Issue defining a defrecord protocol method named "clear"
There seems to be a problem in trying to define a protocol with a method named "clear"
(defrecord Foo 
(clear [o] o))
=> CompilerException java.lang.ClassFormatError: Duplicate method name&signature in class file xxxx/Foo, compilingNO_SOURCE_PATH:1:1)
I assume this is due to a name conflict with the Java method Collection.clear() in the underlying implementation. However the error is very unclear about this, and the potential for conflict appears to be undocumented as far as I can see.
There seem to be two possible approaches to fixing this:
a) Disallow the use of "clear" as a protocol method name (in which case the error should be more informative, and the rule should be documented)
b) Find a way to support this in the class file format (possibly by overloading on JVM return types, since Collection.clear() returns void??)
Ah, yes of course, thanks.
@Nicola Mometto : I believe the JVM does in fact support return type overloading:
"Note that there may be more than one matching method in a class because while the Java language forbids a class to declare multiple methods with the same signature but different return types, the Java virtual machine does not. This increased flexibility in the virtual machine can be used to implement various language features. For example, covariant returns can be implemented with bridge methods; the bridge method and the method being overridden would have the same signature but different return types."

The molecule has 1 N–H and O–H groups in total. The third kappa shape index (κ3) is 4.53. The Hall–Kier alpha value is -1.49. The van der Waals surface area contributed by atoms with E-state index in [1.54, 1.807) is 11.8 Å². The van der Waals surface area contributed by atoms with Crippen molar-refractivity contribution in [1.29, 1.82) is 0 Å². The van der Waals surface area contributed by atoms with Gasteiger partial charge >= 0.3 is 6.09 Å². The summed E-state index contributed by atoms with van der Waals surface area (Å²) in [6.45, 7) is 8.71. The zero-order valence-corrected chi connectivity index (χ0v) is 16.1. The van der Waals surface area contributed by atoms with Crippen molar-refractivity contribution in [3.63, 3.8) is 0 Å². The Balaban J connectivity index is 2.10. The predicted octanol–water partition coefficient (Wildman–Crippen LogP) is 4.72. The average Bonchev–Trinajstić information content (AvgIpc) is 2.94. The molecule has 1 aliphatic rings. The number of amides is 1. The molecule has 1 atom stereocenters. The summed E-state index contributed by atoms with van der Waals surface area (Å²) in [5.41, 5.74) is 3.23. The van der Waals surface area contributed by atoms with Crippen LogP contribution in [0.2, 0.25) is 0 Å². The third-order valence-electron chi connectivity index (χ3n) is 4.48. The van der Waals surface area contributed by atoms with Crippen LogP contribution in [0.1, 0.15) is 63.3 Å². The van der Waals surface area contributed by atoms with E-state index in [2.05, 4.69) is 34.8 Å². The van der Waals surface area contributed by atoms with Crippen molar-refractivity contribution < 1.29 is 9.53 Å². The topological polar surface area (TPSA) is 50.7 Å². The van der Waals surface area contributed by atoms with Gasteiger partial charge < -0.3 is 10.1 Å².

It might be out of the scope of this ticket, but protocol method conflicts can cause some other kinds of errors:
IMHO it would be nicer if defprotocol would warn method conflicts with a more informative message.
I think this should be a doc enhancement request.
Mike, the jvm doesn't support return type overloading so your second suggestion is not technically possible.
Reading the doc for defrecord
The class will have implementations of several (clojure.lang)
interfaces generated automatically: IObj (metadata support) and
IPersistentMap, and all of their superinterfaces.
Perharps java.util.Collection (or even better, java.util.Map) should be mentioned here.